We finished our tour right about lunch time. Since we were all about Hinduism for the morning, we thought of pushing the Indian influences up to lunch. As recommended by our Indian cab driver, we were up for our next adventure. This adventure was the search for the authentic Indian restaurant called, “Sangeetha”.

This time, we decided to travel by train as to avoid the lunch break traffic. Our journey started  with a quick stroll by stalls that sold flowers that can be offered at the shrines.

At around three pm (about 2 hours from our Batu Caves departure), we finally found Sangeetha. We braved the heat, the walking and the confusing directions to find this precious restaurant. We thought our woes were over but before enjoying a great meal, we had another challenge to face: ordering.

Although we’ve been comfortable eating at New Bombay back in Manila, this experience was no where close. Thankfully, our waiter was extremely patient enough to recommend very tasty viands after the only thing we could confidently order was “Roti” and “Chappatti”. Our carnivorous side were greatly disappointed as the real taste of India meant going vegetarian. The experience definitely felt authentic as we were the only non-Indians in the restaurant.

On our planned itinerary, after lunch was the start of our KL Hop On, Hop Off Bus Tour. Since we finished lunch too late and the tour was only until 6pm for that day, we all agreed that we better do our shopping on the first day instead. Our journey to Pavilion Mall was a story I’d rather not share. (Clue: It was also a struggle.)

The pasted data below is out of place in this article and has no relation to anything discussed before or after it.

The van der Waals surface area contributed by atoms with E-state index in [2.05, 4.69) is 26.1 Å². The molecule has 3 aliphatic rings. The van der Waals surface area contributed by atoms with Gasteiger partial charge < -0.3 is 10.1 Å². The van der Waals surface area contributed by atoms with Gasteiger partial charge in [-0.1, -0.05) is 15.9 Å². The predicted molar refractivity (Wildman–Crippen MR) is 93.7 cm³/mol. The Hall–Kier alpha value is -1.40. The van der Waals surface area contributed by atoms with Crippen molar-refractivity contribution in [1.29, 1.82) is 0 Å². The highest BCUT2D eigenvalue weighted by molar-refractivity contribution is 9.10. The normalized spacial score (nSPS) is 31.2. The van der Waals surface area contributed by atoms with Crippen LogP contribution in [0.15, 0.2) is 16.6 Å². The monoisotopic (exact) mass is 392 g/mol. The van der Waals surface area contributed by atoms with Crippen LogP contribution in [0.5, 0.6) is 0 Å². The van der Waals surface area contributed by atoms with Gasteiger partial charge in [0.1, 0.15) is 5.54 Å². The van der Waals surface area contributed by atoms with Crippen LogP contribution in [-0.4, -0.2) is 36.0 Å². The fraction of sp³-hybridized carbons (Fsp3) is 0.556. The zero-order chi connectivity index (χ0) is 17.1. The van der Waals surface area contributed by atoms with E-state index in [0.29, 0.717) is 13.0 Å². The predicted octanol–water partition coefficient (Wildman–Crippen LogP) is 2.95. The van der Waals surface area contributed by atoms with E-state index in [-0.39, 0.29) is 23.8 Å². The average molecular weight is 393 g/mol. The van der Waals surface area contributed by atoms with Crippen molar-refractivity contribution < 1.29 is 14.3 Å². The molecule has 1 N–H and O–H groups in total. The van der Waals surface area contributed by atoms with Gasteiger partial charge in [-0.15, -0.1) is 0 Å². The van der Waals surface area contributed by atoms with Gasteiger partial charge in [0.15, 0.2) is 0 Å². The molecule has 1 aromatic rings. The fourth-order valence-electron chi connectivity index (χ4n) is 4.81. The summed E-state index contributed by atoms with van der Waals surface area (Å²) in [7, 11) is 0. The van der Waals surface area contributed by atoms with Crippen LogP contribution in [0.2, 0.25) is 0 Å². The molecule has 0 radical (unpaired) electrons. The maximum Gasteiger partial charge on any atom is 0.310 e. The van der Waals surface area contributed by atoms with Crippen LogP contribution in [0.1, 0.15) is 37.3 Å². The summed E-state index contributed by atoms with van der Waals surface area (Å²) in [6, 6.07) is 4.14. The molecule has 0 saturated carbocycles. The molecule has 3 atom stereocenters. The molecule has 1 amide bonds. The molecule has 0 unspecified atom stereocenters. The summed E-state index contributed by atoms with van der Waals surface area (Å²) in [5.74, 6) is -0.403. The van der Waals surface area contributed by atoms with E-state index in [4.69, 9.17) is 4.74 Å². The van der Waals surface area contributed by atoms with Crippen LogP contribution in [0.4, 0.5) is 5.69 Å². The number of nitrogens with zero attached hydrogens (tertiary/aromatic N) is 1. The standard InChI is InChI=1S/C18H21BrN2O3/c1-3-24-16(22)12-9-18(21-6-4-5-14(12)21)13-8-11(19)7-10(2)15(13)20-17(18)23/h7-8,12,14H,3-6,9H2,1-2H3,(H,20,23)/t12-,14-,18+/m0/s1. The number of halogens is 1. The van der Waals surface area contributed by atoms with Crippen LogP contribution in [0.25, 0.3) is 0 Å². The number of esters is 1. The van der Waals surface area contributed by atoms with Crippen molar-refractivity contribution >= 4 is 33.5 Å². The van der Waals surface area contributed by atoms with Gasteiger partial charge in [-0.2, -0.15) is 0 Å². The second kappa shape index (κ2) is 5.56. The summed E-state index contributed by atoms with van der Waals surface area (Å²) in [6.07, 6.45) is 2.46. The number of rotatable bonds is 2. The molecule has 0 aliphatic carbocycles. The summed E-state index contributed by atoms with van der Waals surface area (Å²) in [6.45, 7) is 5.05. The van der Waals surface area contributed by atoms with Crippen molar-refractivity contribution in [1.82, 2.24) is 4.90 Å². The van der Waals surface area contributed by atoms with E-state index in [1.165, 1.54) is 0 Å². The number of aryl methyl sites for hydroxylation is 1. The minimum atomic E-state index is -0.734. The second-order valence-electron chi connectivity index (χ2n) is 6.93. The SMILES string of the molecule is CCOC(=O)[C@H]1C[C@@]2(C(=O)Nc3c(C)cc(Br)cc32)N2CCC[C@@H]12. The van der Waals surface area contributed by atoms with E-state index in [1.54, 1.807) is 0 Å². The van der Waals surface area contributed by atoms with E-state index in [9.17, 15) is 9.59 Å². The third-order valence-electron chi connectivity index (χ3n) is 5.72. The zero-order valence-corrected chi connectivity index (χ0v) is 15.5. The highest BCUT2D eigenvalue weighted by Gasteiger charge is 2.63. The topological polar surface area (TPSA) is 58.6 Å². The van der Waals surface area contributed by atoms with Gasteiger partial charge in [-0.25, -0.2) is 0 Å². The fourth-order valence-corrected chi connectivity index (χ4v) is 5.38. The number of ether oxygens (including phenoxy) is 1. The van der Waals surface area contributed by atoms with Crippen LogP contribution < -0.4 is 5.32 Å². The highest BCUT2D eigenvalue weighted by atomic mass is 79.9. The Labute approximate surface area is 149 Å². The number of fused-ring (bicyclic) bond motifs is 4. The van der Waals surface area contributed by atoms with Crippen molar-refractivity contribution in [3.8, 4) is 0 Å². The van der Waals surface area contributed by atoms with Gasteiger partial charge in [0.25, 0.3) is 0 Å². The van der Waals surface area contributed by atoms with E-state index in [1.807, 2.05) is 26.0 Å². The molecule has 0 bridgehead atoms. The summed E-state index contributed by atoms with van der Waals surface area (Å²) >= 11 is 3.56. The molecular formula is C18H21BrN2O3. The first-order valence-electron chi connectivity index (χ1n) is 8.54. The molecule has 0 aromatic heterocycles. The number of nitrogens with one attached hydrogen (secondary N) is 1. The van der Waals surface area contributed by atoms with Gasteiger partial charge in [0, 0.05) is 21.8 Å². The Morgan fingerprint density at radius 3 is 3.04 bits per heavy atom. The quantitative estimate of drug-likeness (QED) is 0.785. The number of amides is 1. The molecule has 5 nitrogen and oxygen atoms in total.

The walking and the heat exhausted us as our first stop was Pavilion Mall’s Food Republic. Home to Old Town Coffee house and numerous cute bread stores, I couldn’t resist taking a photo of these fruit shaped baked goods.

We were also delighted to spot Chatime in Malaysia, so we made sure we paid a visit.  They had a wider menu most especially in the coffee milk tea section.

The shopping frenzy ended just right in time for Ippudo’s last call. Yet to open in the Philippines, the girls were excited to have their ramen and pork buns.

We were all smiles from the shopping but I bet our credit cards weren’t as happy. Shopping was undocumented as the girls ransacked every possible store. And we thank God for our coincidental timing as everything was on sale for the Hari Raya weekend.

To wrap up the night, we stopped over by our neighborhood food market, Jalan Alor. We got ourselves some ABC dessert. It was Malaysia’s version of halo-halo which  had toppings of red beans, sweet corn, grass jelly and cubes of agar agar mixed with coconut milk.

Ready to call it a night, this was our wrap-up photo from our first very eventful day at Malaysia. As we said, all nights end in Jalan Alor.

Check out our #WWinKL series in the following blog posts………